In the mainstream medical community, it seems the jury is still out on whether food combining actually helps or hinders digestion. Extensive scientific trials have not been done but I have personally experienced success and have witnessed others experience great benefits through effective food combining.
I have witnessed positive effects on digestive upsets, like IBS, gas, bloating or acid reflux. So if you do experience any of these issues it may be worth experimenting with food combining yourself. If it works for you, then you may have found a missing link in your health renewal program.
The underlying theory of food combining is that different food groups take different amounts of time to digest and if you combine foods that are faster to digest with foods that take longer then it can impede in the optimal digestion of your food. The following 5 rules are the general principles and theories that food combining entails.
Rule #1 – Eat Fruit First and Eat Fruit Alone
Fruit is the most rapidly and easily digested food we can eat. It takes around 20 minutes alone for fruit to pass through the stomach and into the small intestine. Food combining theory suggests that some fruits like stone fruits easily ferment if they are ‘held up’ in the digestive tract by starches, proteins and fats. Fermentation causes the gaseous buildup, which is the major cause of discomfort. So the idea is to eat fruit well before you eat any other foods (at least 20 minutes). The exception being leafy green vegetables, which digest well with fruits, hence the green smoothie revolution, which is currently underway. Melons such as watermelon and cantaloupe should always be eaten alone because they are water rich and will digest even faster than other fruits.
Rule #2 – Proteins and Starches Don’t Mix
In actual fact all foods are a combination of the macronutrients, protein, fat and carbohydrate, but food combining theory proposes that foods that are highest in protein content, specifically those of animal products or high protein legumes, should not be mixed with starches. It is proposed that the reason for this is that proteins and starches require different digestive enzymes for digestion; protein requiring an acid base and starches requiring an alkaline base. Concentrated protein like meat, fish, hard cheese and eggs require large amounts of stomach acid and generally take up to 3 hours in the stomach. If you combine fast- releasing, refined carbohydrates or fruits with animal protein there will be fermentation and toxic bi-products will be produced. Instead, both proteins and starches are digested well with non-starchy vegetables, like green vegetables, eggplant, tomatoes etc.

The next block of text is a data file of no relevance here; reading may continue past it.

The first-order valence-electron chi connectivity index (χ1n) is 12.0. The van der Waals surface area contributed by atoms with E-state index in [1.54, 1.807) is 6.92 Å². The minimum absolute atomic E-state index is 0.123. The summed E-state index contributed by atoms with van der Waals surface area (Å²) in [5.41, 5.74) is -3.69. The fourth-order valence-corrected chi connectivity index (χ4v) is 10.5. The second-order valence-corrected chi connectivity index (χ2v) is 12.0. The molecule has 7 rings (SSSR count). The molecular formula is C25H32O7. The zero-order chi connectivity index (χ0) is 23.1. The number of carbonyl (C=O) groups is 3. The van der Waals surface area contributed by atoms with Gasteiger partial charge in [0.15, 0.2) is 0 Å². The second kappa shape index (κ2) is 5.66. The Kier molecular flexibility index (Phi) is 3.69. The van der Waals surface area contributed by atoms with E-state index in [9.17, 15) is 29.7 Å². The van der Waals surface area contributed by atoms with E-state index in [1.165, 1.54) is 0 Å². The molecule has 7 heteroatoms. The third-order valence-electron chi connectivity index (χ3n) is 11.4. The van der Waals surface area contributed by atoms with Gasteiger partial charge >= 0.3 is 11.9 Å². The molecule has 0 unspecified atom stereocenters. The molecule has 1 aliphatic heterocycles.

Rule #3 – Leafy Greens go with EVERYTHING!
Fruit, starches, proteins. You name it, it can all be consumed and digested beautifully with leafy green vegetables. By adding liberal quantities of leafy green vegetables to your smoothies, salads, or steamed as side dishes, you’ll be increasing your daily nutrient status significantly while also increasing the digestibility and assimilation of those other foods you’re eating. Also, the increased fibre will help ease constipation and provide nourishment for good bacteria to thrive, as well as providing a supreme source of essential minerals.
Rule #4 Don’t Mix Fat and Fruit (or other sugars)
“Fat, sugar and salt” is the potent and addictive combination that is the secret weapon of the food manufacturing industry. But this combination, according to food combining theory, will also wreak havoc with digestion. Fruit is primarily made up of easily digestible simple sugars in the form of fructose and glucose. Fruit eaten alone does not cause problems. It’s when fats are combined with fruits that problems can start to arise. This follows the same principle from rule number one above, which is that fats slow down digestion of foods and this causes fruits to ferment in the gut. Those concerned about blood sugar levels from eating fruit should know that as long as you are not combining fruit with fat then blood sugar spikes should not occur. Combining fruit with green vegetables, however, will also help protect against blood sugar spikes.
Rule #5 Understand the time it Takes for Certain Foods to Digest
Proteins and fats can take up to 3 hours to digest, starches are generally digested in 1-2 hours, and fruit takes 30 minutes or less. Knowing these digestion times and planning your meals accordingly can really help in alleviating problems of digestion. Experiment with these simple principles for your self and see if you experience an improvement in your digestion.
For more information on alternative health principles check out my website which focuses primarily on a raw food diet.